Despite Wallach’s upbeat Twitter account showing everything from Peloton bike rides to a boat nap with their oldest daughter, the year hasn’t been easy.
Brian Wallach works out in a 2020 photo. (Sandra Abrevaya)
n the past year, Wallach’s voice has become weaker, and he has chosen to use a wheelchair. The family requested it, he noted, after multiple falls. His Twitter feed, which recounts his efforts and adventures, showed him racing his daughters, a newfound ability to keep up with them, if on wheels.
“For someone who is nearly four years into this thing, I feel lucky, one, to be here and, two, to be able to do everything that I’m doing,” he said.
Abrevaya jokes that Wallach’s demeanor is such that he is always ready to interject, “The good news is …”
As someone used to sprinting through airports, he said, the change to a wheelchair and voice weakening was an adjustment.
He added, “On the flip side” — his wife interrupted, smiling, “The good news is …” — that mentally he feels sharper than ever and confident this work is valuable. “It makes life incredible,” Wallach said.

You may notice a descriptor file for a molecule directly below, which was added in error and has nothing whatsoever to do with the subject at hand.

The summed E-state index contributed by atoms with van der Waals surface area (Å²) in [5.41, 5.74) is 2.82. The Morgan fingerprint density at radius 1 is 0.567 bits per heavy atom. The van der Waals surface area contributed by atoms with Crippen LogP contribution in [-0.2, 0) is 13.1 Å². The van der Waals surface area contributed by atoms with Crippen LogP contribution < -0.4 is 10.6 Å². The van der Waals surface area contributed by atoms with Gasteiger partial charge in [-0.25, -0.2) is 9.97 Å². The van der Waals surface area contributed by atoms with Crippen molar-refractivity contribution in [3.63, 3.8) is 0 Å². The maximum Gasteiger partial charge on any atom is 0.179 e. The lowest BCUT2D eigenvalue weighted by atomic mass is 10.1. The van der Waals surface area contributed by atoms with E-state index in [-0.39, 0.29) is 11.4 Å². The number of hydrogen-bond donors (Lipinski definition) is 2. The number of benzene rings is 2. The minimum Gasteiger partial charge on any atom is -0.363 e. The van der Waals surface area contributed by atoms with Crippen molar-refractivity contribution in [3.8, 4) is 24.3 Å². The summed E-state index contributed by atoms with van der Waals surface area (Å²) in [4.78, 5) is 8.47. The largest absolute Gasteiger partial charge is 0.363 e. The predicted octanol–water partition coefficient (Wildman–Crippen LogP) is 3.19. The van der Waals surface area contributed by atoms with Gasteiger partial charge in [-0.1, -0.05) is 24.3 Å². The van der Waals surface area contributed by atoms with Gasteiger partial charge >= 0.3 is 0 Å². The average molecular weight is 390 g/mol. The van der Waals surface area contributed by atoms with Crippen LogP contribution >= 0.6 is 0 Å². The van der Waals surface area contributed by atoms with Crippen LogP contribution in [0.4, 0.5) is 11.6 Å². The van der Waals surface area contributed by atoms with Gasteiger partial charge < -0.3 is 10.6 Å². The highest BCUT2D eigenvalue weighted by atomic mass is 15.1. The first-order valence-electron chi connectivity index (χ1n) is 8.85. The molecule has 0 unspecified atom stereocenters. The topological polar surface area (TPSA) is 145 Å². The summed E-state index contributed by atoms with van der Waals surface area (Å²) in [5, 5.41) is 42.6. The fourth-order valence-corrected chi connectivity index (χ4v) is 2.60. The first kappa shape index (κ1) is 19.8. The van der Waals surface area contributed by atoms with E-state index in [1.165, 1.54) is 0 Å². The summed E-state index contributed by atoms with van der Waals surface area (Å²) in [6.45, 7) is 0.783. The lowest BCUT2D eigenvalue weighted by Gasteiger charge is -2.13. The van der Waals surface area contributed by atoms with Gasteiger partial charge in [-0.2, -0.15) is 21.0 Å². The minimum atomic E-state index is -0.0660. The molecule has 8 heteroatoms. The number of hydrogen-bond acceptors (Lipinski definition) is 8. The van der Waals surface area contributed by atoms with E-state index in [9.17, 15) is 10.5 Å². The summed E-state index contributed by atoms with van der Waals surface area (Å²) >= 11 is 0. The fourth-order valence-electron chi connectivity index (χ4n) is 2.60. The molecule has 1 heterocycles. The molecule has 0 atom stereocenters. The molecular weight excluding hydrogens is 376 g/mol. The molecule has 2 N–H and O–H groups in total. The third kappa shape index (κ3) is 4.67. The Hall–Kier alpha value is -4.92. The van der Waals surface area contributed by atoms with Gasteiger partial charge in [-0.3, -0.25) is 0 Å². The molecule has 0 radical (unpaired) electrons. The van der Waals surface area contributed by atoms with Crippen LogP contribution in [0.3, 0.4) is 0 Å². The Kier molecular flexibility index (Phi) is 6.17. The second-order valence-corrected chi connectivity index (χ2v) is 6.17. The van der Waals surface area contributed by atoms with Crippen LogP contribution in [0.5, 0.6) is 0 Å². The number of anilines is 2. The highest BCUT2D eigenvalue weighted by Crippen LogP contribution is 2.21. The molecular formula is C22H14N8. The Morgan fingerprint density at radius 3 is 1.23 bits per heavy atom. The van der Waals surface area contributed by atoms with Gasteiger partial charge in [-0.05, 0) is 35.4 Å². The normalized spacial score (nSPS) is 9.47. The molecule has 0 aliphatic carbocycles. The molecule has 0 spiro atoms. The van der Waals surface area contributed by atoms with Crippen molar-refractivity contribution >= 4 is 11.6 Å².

Next up, they plan to hold President Joe Biden accountable for his recent vow to put $50 billion toward diseases including ALS and to set up a separate agency seeking cures.
Last year, government showed how to carve a path for lifesaving research and treatments, Carnival said. “We knew we could do this, but now we have an example of how to do this for other diseases,” she said.
And COVID-19 has helped pave a way for tackling tough topics such as disease and death.
“It sort of gives space to have these candid conversations,” Wallach said. “Hope is the embrace of the unknown, and acting, even though you don’t know who your actions will benefit, or when they will come to fruition. I think 2020 was a year that tested hope.”